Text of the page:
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Showing posts from March, 2007

GPS for Dogs

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Just when you thought you've seen it all, Garmin is selling a GPS for dogs. No, not to help the dogs navigate (that would be scary), but to help owners find their dogs.

WorldSpotting, A New Class of Ubicomp Apps

There's an interesting class of ubicomp apps that I'm calling WorldSpotting. These kinds of apps are mobile systems where people act both as sensors and as users of the system. Some examples WorldSpotting applications include:
Gawker Stalker, which lets you track and send updates on where celebrities are in ManhattanMobile Media Metadata, which lets you easily tag photos with place names, based on what other people have labeledWardriving, where people both collect data on the location of WiFi access points and use those, for general network access or for location positioningBustle, a system we are developing that lets you contribute information on how busy a place is, as well as query how busy places are. An example application would be to see how busy the local cafe is. The pros of WorldSpotting applications is that you can get massive scale without having to install lots of infrastructure, as has typically been done for many ubiquitous computing applications. Thus, WorldSpot…

But Capybara Aren't Fish!

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If you hang around me long enough, you'll eventually hear my story about how South Americans consider capybara's, the world's largest rodent, as fish. (If you hang around me long enough, you'll also find out that Regis Philbin is my mortal enemy and that I once found myself with a black guy and two Filipinos in the middle of a KKK march, but those are stories for another time).

To wit, one of my friends (James Lin, of Lincoln Highway fame) has just forwarded me an article from the New York Times about the world's most delicious rodent (I bet Amazon's statistically improbable phrases would have fun with that one). As you can see in the picture below, it's pretty obvious that capybara aren't fish.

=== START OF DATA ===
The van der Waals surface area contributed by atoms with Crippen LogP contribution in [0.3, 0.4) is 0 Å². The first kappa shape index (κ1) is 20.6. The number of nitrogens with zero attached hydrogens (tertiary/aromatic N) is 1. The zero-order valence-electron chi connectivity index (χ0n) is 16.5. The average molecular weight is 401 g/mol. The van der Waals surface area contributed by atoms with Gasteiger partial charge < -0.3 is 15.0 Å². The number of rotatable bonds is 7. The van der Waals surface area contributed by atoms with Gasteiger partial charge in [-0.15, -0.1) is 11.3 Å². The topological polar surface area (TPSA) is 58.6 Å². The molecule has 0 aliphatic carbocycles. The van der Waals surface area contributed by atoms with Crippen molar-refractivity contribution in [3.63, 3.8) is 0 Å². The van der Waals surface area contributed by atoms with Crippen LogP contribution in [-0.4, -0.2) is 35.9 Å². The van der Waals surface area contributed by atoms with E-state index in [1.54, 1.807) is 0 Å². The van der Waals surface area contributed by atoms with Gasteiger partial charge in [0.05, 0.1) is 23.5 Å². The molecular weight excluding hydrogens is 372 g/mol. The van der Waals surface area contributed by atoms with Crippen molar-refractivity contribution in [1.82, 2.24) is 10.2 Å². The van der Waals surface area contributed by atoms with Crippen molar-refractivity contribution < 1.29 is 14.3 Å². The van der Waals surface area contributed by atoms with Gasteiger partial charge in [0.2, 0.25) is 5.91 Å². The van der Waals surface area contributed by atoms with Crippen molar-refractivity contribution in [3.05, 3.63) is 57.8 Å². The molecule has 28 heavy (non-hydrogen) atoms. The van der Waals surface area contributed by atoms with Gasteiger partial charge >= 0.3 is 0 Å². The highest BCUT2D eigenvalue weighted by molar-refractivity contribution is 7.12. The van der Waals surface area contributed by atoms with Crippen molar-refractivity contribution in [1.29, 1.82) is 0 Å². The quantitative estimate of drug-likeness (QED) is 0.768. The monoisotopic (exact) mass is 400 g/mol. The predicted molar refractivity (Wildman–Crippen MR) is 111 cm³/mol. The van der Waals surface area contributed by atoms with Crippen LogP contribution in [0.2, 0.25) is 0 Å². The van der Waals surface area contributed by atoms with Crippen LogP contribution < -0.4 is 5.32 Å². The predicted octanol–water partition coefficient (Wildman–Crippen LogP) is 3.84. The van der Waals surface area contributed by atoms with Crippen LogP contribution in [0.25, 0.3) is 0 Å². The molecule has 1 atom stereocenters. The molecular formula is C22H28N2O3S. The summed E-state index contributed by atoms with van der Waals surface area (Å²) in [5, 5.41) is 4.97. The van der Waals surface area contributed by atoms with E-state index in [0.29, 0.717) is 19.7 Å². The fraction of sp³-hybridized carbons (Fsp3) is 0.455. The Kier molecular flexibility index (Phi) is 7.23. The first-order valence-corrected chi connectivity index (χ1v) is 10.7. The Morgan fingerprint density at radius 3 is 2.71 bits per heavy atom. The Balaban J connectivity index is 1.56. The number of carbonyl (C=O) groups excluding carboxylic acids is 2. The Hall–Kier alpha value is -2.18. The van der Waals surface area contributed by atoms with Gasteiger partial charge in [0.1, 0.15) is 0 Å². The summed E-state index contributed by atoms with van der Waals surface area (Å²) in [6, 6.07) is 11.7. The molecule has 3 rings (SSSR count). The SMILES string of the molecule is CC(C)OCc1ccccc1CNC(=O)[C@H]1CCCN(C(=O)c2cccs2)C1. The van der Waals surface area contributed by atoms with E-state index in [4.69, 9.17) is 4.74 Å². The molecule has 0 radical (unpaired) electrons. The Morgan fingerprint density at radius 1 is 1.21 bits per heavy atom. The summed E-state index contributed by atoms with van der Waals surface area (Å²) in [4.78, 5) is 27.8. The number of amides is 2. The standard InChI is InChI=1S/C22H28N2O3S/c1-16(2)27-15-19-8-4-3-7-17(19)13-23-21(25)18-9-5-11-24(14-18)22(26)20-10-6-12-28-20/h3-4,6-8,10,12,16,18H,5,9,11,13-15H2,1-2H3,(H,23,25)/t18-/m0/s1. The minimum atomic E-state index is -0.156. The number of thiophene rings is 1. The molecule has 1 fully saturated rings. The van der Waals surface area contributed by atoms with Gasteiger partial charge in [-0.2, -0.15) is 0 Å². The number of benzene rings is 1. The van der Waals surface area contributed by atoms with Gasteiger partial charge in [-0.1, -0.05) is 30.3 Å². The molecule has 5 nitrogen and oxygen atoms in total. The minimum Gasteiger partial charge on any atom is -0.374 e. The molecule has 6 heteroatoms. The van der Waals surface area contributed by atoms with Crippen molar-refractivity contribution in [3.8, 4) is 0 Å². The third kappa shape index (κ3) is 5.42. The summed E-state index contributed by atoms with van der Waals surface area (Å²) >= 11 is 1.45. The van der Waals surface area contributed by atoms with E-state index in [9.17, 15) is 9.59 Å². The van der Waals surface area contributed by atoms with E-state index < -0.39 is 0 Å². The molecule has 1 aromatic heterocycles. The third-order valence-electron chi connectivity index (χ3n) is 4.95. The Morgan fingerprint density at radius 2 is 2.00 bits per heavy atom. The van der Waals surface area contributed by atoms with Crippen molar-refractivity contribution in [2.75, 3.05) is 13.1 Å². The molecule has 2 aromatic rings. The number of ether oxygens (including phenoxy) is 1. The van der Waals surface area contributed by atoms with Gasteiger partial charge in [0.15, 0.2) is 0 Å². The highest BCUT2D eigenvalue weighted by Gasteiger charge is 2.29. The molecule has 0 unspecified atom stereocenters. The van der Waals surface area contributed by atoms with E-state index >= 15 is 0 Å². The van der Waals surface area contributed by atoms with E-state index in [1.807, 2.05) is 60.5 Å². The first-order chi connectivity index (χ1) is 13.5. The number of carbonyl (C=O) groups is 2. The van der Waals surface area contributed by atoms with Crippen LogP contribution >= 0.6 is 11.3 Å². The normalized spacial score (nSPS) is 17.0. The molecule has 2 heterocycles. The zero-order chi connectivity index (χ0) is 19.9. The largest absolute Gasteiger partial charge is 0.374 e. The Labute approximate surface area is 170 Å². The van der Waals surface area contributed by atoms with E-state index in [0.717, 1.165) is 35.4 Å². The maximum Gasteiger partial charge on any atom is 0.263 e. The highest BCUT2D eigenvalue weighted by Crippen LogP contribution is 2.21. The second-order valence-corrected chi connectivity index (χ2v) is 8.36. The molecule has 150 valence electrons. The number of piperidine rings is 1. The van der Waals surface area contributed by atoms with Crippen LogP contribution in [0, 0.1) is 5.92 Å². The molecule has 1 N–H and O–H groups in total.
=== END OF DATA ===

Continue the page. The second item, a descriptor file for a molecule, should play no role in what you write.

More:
So here's the Gray Lady on rodent-fish:


The annual hunt comes before Easter, when capybara has a status in Venezuela similar to that of turkey during Thanksgiving. While the Roman Catholic Church generally forbids eating meat during certain days of Lent, many V…

Perceptive Pixel - Large Interactive Touchscreens

Jefferson Han, the person whose work on interactive touchscreens has been all over YouTube and featured at the TED conference, has founded a startup to commercialize his technologies.

I think it's interesting that large interactive screens have been around for quite a while. For example, Stanford's iRoom, Fraunhofer IPSI's iLand, the old Liveworks (that commercialized the LiveBoard), Smart Technologies (that sells SmartBoards), and MERL's DiamondTouch, just to name a few.

I remember being the session chair for Jefferson when he presented at UIST 2005, and thinking that there were two key differences. The first is that the technology is cheaper than anything else out there. Ridiculously cheaper by an order of magnitude. Most large interactive displays cost thousands of dollars, whereas Jefferson's work only required a cheap sheet of plexiglass, a projector, and a camera. It's cheap enough that I've been trying to encourage students in my classes to build their…

Motion Computing C5 Mobile Clinical Assistant

Looks like this is another push for tablet PCs in hospitals. The platform itself seems quite nice, in that it has wireless networking, barcode readers and a built-in camera to make it easy to get data, and has smooth surfaces all around to make it easy to clean and disinfect.

http://www.motioncomputing.com/products/tablet_pc_c5.asp

How Many People Does it Take to Change the World?

One interesting thing that happened last month was that I got to meet Alan Kay, one of the researchers at PARC that helped invent our modern conception of personal computing back in the 1970s. He said many things that struck me, but one stood out in particular, namely that it only took about 25 researchers at PARC to develop it all, from ethernet to GUIs, from Smalltalk to the laser printer. The key to it all, though, was having a shared vision that 25 really smart and independent people could agree on.

This is something I've noticed about the original Ubiquitous Computing project as well (also done at PARC), in that there was a grand shared vision that a lot of really smart people believed in and pushed for.

However, I'm not sure if this is something we could easily re-create today. It's hard enough to get 25 people to agree on anything, but there's also the funding issue, in that NSF can't fund projects that large and DARPA no longer will. I also don't think th…